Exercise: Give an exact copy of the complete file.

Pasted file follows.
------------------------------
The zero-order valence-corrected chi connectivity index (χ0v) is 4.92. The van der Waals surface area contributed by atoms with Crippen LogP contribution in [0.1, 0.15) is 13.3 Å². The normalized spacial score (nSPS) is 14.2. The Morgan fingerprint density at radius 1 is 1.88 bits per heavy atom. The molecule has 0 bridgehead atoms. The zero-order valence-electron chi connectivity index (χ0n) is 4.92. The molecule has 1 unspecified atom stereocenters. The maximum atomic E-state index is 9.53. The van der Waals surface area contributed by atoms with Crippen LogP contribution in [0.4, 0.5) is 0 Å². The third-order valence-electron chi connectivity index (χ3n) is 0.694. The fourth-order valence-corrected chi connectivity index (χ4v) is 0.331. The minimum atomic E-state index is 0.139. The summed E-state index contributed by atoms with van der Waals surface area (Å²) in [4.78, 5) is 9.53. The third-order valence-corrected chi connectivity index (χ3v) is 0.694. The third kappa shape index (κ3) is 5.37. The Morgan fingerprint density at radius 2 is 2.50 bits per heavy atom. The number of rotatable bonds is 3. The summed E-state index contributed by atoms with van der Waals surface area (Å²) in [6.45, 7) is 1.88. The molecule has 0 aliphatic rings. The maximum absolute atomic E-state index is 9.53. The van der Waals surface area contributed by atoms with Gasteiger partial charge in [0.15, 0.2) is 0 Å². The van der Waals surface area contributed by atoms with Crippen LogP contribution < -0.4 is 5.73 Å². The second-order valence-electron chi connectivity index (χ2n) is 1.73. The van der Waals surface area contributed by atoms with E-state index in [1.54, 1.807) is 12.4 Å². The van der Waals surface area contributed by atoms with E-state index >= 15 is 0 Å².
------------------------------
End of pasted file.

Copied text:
The zero-order valence-corrected chi connectivity index (χ0v) is 4.92. The van der Waals surface area contributed by atoms with Crippen LogP contribution in [0.1, 0.15) is 13.3 Å². The normalized spacial score (nSPS) is 14.2. The Morgan fingerprint density at radius 1 is 1.88 bits per heavy atom. The molecule has 0 bridgehead atoms. The zero-order valence-electron chi connectivity index (χ0n) is 4.92. The molecule has 1 unspecified atom stereocenters. The maximum atomic E-state index is 9.53. The van der Waals surface area contributed by atoms with Crippen LogP contribution in [0.4, 0.5) is 0 Å². The third-order valence-electron chi connectivity index (χ3n) is 0.694. The fourth-order valence-corrected chi connectivity index (χ4v) is 0.331. The minimum atomic E-state index is 0.139. The summed E-state index contributed by atoms with van der Waals surface area (Å²) in [4.78, 5) is 9.53. The third-order valence-corrected chi connectivity index (χ3v) is 0.694. The third kappa shape index (κ3) is 5.37. The Morgan fingerprint density at radius 2 is 2.50 bits per heavy atom. The number of rotatable bonds is 3. The summed E-state index contributed by atoms with van der Waals surface area (Å²) in [6.45, 7) is 1.88. The molecule has 0 aliphatic rings. The maximum absolute atomic E-state index is 9.53. The van der Waals surface area contributed by atoms with Gasteiger partial charge in [0.15, 0.2) is 0 Å². The van der Waals surface area contributed by atoms with Crippen LogP contribution < -0.4 is 5.73 Å². The second-order valence-electron chi connectivity index (χ2n) is 1.73. The van der Waals surface area contributed by atoms with E-state index in [1.54, 1.807) is 12.4 Å². The van der Waals surface area contributed by atoms with E-state index >= 15 is 0 Å².